Squat Essentials

April 27, 2016 by
Filed under: Spinewave Bulletin 

How you squat (or not) can yield valuable clinical information

A properly executed squat uses a combination of several joints and muscles, including ankles, knees, hips, spine, abdominal muscles and tons of core strength! While a normal squat will follow normal functional movement, an abnormal squat may lead to additional stress and cause more strain to an already problematic area. Muscle weakness or tightness, instability and reduced joint motion can all be determined with this valuable diagnostic tool called the squat.

One reason the squat is a good evaluation tool is because it is a normal motion pattern – a part of the activities of daily living. We squat hundreds of times a day: getting in and out of the car, sitting in a chair, accessing items from the floor or shelves, exercising, and using the toilet. The inability to do these basic tasks is what may ultimately lead to infirmity and the need for assisted living.

There are several methods for evaluating the squat. For simplicity, it is good to start with the fundamental “air squat”. Prior to doing this though, ensure you can safely perform the squat by ruling out any joint injury with your chiropractor first.

How to do an air squat

 

  1. Stand with your heels shoulder-width apart and toes pointed forward or slightly out (not more than 10˚ of external rotation).
  2. Squat down until your thighs are at least parallel with the ground. You may extend your arms forward as a counter lever, but it is not required.
  3. Perform three repetitions while the chiropractor observes from the front; then three repetitions while observed from the side; and finally three more while observed from behind.

squat

Characteristics of a normal, stable, solid squat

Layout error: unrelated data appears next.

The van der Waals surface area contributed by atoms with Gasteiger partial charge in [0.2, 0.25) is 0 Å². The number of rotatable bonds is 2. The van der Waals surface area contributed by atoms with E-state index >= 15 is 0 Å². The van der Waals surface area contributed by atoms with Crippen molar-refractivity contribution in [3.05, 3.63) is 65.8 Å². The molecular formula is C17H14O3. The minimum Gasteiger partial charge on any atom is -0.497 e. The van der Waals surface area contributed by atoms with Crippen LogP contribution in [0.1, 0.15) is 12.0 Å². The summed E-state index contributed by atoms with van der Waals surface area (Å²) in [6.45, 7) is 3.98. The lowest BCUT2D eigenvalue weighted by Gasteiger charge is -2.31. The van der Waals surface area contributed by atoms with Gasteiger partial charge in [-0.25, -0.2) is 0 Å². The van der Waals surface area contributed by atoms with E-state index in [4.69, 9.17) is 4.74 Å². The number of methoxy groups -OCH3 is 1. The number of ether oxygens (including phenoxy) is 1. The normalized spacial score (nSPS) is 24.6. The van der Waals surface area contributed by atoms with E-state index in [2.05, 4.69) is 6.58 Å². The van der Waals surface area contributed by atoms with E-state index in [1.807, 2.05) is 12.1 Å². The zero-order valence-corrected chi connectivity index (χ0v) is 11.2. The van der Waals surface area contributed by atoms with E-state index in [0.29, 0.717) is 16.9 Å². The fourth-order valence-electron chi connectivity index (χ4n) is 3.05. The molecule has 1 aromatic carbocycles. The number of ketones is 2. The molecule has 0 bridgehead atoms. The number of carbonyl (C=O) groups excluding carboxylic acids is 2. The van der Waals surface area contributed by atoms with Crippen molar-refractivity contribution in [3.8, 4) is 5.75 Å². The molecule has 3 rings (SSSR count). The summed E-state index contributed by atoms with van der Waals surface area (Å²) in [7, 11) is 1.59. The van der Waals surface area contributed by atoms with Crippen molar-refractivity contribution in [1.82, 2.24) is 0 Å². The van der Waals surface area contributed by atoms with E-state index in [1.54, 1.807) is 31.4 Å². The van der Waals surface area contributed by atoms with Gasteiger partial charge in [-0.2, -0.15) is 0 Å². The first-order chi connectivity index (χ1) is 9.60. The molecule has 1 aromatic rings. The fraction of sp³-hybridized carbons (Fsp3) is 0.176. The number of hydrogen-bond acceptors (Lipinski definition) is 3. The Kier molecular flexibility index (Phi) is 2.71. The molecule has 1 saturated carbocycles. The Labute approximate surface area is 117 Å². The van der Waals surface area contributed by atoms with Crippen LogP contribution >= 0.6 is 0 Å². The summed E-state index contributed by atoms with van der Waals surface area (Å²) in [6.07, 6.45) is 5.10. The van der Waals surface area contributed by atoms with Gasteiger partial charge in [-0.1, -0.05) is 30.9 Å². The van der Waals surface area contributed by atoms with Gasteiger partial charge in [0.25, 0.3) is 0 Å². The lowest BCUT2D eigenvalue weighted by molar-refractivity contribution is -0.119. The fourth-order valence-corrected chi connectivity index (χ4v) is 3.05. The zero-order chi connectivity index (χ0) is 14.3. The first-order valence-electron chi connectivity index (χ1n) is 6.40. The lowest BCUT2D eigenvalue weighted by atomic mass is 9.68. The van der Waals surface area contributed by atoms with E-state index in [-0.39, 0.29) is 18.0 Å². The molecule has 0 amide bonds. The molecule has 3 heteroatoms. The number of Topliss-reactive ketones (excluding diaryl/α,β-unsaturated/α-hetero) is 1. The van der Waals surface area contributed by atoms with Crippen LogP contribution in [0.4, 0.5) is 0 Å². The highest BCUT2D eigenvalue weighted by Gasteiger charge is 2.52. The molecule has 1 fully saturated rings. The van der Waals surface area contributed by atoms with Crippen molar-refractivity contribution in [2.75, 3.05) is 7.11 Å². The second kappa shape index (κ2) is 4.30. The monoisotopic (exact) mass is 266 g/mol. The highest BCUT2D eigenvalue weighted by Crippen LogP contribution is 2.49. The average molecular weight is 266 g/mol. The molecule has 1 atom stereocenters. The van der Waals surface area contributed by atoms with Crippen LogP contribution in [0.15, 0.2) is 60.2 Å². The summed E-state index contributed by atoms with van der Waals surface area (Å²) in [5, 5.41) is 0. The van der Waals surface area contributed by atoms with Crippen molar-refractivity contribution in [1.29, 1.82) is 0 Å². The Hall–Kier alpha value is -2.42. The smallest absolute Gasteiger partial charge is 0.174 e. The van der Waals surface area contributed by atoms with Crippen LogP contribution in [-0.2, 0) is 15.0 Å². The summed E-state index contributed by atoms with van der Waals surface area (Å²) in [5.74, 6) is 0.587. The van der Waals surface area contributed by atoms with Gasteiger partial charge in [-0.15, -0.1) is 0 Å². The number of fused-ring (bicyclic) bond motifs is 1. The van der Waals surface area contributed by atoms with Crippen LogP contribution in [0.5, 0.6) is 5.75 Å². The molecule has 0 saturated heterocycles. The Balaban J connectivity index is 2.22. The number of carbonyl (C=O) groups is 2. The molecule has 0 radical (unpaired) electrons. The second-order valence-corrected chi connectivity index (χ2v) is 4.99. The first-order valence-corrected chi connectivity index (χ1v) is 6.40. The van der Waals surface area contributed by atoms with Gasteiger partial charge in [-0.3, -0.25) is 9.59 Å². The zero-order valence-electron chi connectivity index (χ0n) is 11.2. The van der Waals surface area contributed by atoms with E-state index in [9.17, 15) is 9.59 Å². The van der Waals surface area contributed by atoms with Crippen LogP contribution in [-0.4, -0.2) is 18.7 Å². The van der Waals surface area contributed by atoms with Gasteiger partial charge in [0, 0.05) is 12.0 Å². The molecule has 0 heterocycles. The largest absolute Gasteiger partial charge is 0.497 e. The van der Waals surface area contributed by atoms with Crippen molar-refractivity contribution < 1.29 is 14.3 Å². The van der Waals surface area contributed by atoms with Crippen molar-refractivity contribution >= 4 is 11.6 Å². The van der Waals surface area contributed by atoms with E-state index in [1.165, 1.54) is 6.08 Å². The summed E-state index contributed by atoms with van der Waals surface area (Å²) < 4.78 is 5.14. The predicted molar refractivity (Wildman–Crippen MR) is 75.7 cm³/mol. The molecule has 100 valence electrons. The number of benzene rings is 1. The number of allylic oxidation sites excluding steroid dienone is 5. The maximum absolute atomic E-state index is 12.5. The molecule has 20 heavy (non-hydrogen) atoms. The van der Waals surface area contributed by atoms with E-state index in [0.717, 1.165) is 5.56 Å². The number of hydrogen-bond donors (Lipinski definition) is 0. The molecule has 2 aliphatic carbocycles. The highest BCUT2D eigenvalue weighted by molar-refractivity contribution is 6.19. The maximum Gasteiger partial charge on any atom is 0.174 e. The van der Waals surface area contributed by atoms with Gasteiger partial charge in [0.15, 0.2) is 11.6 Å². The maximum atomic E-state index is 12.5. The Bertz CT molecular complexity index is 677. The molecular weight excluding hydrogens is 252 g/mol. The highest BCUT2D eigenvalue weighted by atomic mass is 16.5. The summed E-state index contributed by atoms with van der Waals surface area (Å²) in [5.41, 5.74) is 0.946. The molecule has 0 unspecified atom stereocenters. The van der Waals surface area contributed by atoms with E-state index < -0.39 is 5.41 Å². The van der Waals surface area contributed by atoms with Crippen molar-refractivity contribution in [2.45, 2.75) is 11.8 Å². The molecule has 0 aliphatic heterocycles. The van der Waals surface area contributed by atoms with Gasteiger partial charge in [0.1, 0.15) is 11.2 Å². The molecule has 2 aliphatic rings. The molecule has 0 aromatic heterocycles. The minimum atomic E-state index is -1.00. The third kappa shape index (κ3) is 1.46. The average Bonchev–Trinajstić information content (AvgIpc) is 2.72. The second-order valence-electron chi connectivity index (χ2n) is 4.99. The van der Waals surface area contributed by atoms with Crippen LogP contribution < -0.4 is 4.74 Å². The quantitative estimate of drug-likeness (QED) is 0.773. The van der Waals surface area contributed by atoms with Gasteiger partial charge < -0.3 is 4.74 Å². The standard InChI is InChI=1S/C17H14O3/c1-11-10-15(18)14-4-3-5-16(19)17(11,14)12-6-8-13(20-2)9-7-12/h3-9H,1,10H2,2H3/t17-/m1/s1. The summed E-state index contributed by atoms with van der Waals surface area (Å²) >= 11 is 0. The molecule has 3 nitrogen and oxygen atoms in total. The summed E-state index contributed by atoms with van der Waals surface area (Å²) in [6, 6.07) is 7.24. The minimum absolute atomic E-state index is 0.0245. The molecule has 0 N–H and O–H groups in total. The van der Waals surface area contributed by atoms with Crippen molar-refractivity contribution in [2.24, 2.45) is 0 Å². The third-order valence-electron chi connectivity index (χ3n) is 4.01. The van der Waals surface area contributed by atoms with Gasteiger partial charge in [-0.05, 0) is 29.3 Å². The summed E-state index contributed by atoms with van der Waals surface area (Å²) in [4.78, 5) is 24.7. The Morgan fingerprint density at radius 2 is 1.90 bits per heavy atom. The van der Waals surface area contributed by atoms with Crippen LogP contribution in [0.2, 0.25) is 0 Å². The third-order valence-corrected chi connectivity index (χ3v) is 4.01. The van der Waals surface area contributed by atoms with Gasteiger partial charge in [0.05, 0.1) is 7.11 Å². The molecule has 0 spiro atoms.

• Symmetry, i.e. you do not sway to one side.
  • Your heels and toes remain on the ground; feet unmoved.
  • Your knees do not travel forward beyond your toes.
  • The lumbar curve is maintained throughout the squat.
  • Your head and eyes remain up, neutral to slightly extended (never hyperextended!).
  • Normal ankle dorsiflexion is maintained.
  • Hip and knee motion should be fluid, pain free, and demonstrate good movement throughout the ranges required to perform the squat.
  • Your knees should descend in alignment with the lower leg bones and not drift inward.

squat 2

What does your squat say about you?

Poor head alignment and gaze: Possibly indicative of a spinal joint problem or loss of flexibility of the spine if you are unable to control your head appropriately during the squat. Spinal adjustments supported by strengthening and/or mobility exercises will assist this.

Thoracic spine and chest: The thorax should remain stiff and neutral throughout the squatting motion and is best evaluated from the side. The chest should be held upward. Forward curling of the thoracic spine may indicate a motor/muscle control issue or spinal joint fixation.

Lumbar spine: The lumbar spine should be held in a natural, curved position throughout the squat. The inability to achieve this may be due to weakness of muscles, or a spinal, hip or sacroiliac problem.

Hip position: Excessive abduction (outward movement) of the hips may indicate a femoral head problem, imbalance of the gluteal muscle complex, or reduced dorsiflexion of the ankles.

Knee motion: If a knee is twisted outward during the squat it is indicative of weakness of the gluteus maximus and/or other rotators of the hip. Knees should not drift inward either.

Foot motion: If the feet turn outward during the squat it is strongly associated with loss of normal ankle dorsiflexion. Both feet must remain planted firmly when squatting. Stretching and/or foot adjustments may be indicated.

Squat assessments are a valuable clinical tool for identifying biomechanical deficits and can help determine which sites would benefit from adjustments, exercise, neuromuscular or mobility training. Squats are particularly beneficial for analysing people who wish to participate in rigorous activities. The squat is a functional movement complex used in many activities of daily living as well as athletics.

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